A Century Of Memories
September 28, 1999
A Century Of Memories
Former Schoolteacher Holds Seabrook's Boston Post Cane
By Steve Jusseaume, Staff Writer
As the oldest resident in Seabrook, she holds the Boston Post Cane.
[File photo/Tim Cook]
Born just nine weeks after The Hampton Union, Grace Fogg of Seabrook celebrated her 100th birthday this summer with an open house at her Weare Road homestead, the very same house where she was born.
Resplendent in a bright flower print blouse, green pants, soft shoes, and wearing gold- accented earrings and necklace, Ms. Fogg entertained dozens of visitors last month on her birthday, Aug. 24 . Tri colored balloons waved from the mailbox outside the house, and inside the front porch flowers and congratulatory letters crowded every end table.
Ms. Fogg, a former school teacher and the keeper of Seabrook’s Boston Cane, was born August 24, 1899 in the house she has occupied all her life. The daughter of Augustus and Annie Fogg, she is one of seven children, and the last to survive. Ms. Fogg never married.
Augustus was a butcher and used to deliver fresh meats by horse and carriage every day. The family originally bought the house in 1885 from an uncle, Amos Johnson. Ms. Fogg recalled the three stoves in the house, all of which burned coke. Lighting in the early days of the century was by kerosene lamp, and Ms. Fogg received her middle name, Colcord, from the doctor who delivered her. According to Eric Small, a family friend, Ms. Fogg was delivered by Dr. Colcord, who arrived one warm summer evening 100 years ago by horse and buggy.
"There was no canned food, everything was fresh and my mother was an excellent cook," Ms. Fogg told Small in an interview published recently.
I entered school when I was 4-years-old. I used to follow my brother Harvey to the Crowtown Schoolhouse (built in 1760) and went to all eight grades in that school."
Ms. Fogg eventually attended the Great School on Kensington Road in Hampton Falls, then Hampton Academy, and received her teaching certificate at state schools in Plymouth and Keene.
She taught nine years in Hampton Falls and in Seabrook, and also worked at local shoe factories and the Portsmouth Navy Yard during World War II. After the war, she resumed teaching, retiring in 1966.
One visitor to the Fogg home last month was Bruce Brown, a town selectman from 1969 to 1975. Brown recalled his mother's association with Ms. Fogg.
"My mother was great friends with Grace." Brown said. "Grace was a school teacher and my mother, Viola, and Grace were great friends."
Ms. Fogg sat contentedly during the open house with her nieces Doris Carmel, 90, and Avis Langley, 79, while ginger ale, root beer, creme puffs and lobster sandwiches passed from chair to chair in the sitting room.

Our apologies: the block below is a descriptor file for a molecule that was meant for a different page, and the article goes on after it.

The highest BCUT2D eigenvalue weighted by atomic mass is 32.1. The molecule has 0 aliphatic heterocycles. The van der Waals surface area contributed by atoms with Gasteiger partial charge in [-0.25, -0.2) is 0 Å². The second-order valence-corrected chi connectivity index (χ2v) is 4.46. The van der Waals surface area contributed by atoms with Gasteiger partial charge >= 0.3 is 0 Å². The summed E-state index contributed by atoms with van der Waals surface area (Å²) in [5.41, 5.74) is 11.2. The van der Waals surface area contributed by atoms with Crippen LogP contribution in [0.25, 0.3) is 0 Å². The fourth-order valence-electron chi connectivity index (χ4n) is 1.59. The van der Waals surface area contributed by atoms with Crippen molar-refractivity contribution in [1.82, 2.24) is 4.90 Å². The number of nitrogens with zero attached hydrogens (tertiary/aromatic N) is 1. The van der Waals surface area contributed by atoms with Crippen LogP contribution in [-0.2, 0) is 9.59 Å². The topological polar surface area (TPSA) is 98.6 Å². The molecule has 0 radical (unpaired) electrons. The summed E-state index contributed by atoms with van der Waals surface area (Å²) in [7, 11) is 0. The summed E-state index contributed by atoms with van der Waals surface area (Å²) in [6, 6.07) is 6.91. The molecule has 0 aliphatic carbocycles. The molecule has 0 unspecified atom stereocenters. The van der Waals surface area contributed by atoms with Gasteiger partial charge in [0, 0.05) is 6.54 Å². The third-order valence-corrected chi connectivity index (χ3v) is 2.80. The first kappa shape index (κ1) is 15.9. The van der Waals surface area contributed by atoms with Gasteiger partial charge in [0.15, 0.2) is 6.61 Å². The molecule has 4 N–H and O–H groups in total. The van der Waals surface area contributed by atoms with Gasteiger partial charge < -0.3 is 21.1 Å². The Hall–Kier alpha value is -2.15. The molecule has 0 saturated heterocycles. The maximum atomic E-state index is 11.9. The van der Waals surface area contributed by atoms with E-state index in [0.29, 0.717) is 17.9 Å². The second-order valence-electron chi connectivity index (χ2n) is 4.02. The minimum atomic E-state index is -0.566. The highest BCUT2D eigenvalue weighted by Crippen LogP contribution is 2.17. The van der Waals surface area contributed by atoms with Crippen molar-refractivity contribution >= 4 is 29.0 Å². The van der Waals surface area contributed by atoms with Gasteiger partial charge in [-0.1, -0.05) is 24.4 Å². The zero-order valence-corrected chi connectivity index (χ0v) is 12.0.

They were joined by Addie Merrill, a friend, and Grace's primary care-giver, Larry Fowler, who visits Grace twice daily. Other than Fowler's visits, Ms. Fogg lives alone in the rambling white farmhouse.
Asked how she felt, Ms. Fogg smiled. "Wonderful," she said. When asked how she has stayed healthy all these years, she said, "Good, healthy air, and no medication." Ms. Fogg then joked, "A glass of wine every night, and no Seabrook water."
Ms. Fogg was offered a glass of root beer. "Hey, we used to make our own root beer," she answered. One visitor remarked. "Yes, and we put a little whiskey in it," and everyone laughed.
A neighbor, Virginia Small, arrived with a plate filled with more creme puffs. "Oh, you should have seen Bruce Brown before. They came in with champagne and Bruce had 36 lobster rolls," Ms. Fogg said.
"Did you save me any champagne?" Virginia Small asked. "No, I don’t think so," Ms. Fogg responded.
Several congratulatory proclamations from the New Hampshire House of Representatives, the state Governor's Office, the White House, and the Seabrook Board of Selectmen were among the cards and letters Ms. Fogg received for her birthday. Ms. Fogg also received more than 100 birthday cards. Fowler did a little cleaning in the kitchen while Ms. Fogg and her fiends chatted in the sun room.
"I started coming by here three years ago after Grace fell and broke her arm," Fowler said. "I’ll stop by twice a day, and I’m only a phone call away, but Grace gets around pretty well, even now. She holds onto chairs and tables and just moves around.
"She’s sharp alright," he said. "She doesn’t miss much. And every night before she puts herself to bed, she’ll have a little wine, or maybe some coffee brandy. Does it every night."